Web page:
New Windows tablet PC unboxed

I purchased some of the Samsung Series 7 Slate PC’s from the online Microsoft store.  The computer comes with Windows 7, which is touch-enabled, and uses a stylus as well as your finger.  It’s only single touch, though.  We bought them to promptly install the Windows 8 developer preview.  I believe Windows 8 will be a huge catalyst for upgrading inside businesses everyone.  Many business users have looked at their personal iPads hoping for the day where they could carry around a tablet computer and still run all their old software.  With Windows 8, they will be able to.

The mobile space has brought a lot of discussion to our industry for what “normal” is.  The mouse and pointer fundamentally changed the way people used computers.  Now, the pointer is the touch, and you can have many of them (multi-touch).  The fundamentals of computing are changing again.

About 13 years ago, you saw some people carrying around a watch, a cell phone, a PDA, and a heavy laptop computer.  We have seen the watch, cell phone and PDA converge into a single device, the smart phone.  Fewer and fewer people wear wristwatches these days.  13 years ago, people who used heavy laptops also had fully-featured desktop computers.  Now, they have a laptop for all of their computing needs.  The iPad has proven that thin-computing devices can help perform many tasks that we have grown accustomed to using laptops for.  Some people proclaim “thin clients are here to stay”.  I don’t think that’s true.  I think that we are in a temporary transition state where thin tablets are pulling laptops to a smaller form factor.  With Windows 8, the thin tablet can now do just about everything that was possible with the laptop computer.  Gamers and CAD engineers will continue to use specialized computers, but the vast number of business users will find all their needs met with a single tablet computer running Windows 8.  It’s not a far stretch to imagine a laptop dock for the tablet for easy keyboard use in meetings.  Back in the office, a normal dock connects the tablet computer with a full-sized keyboard and mouse for entrenched business applications like SAP or Oracle financials.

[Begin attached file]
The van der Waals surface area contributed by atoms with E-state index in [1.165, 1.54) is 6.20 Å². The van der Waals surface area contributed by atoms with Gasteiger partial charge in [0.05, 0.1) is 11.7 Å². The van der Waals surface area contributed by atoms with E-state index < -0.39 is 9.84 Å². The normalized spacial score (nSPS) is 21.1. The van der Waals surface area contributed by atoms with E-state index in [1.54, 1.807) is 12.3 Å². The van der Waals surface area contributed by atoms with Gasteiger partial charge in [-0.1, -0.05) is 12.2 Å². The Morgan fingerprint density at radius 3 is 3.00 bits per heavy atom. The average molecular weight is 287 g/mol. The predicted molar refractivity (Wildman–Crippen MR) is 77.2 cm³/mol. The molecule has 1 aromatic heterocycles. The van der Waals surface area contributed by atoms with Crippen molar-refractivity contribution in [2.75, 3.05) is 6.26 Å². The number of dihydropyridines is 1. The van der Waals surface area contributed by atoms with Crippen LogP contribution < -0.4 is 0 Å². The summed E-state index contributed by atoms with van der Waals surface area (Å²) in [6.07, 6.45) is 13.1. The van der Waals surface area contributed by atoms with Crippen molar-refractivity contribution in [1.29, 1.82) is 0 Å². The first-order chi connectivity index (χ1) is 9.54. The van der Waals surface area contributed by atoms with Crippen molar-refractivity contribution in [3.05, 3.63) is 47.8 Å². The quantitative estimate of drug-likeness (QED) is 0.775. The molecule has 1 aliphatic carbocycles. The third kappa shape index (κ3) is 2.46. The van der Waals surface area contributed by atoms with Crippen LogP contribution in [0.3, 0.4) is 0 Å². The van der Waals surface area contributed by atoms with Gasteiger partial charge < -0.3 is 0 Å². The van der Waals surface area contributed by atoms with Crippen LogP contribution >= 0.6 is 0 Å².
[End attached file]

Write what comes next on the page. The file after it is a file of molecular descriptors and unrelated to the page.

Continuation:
Needless to say, we are very excited about the transition to multi-touch computing.  We think many businesses will be upgrading their software to work on Windows 8.

Challenging non-local session scope (session-per-request)

I posted the following on the nhusers mailing list, and Steve Bohlen was nice enough to weigh in.  I was hoping to get broader feedback on this, so I’m posting it here. 


I want to challenge a presumed best practice with NHibernate.  I’m challenging it honestly given my experience using it and helping many clients use it as well.

On the official NHibernate community website,, there is an article on session-per-request.  I have used this technique for most of the years I’ve used NHibernate.  I have been able to use it effectively.  But, I couldn’t get over the fact that all of our clients have problems with this and end up in situations where lazy-load queries happen at all layers of the application.

My problem, then, is that this pattern, while technically sound and useful, introduces complexity that requires a deeper understanding of NHibernate to manage.  Because of this, we have begun disposing of the session after each and every transaction.  See here: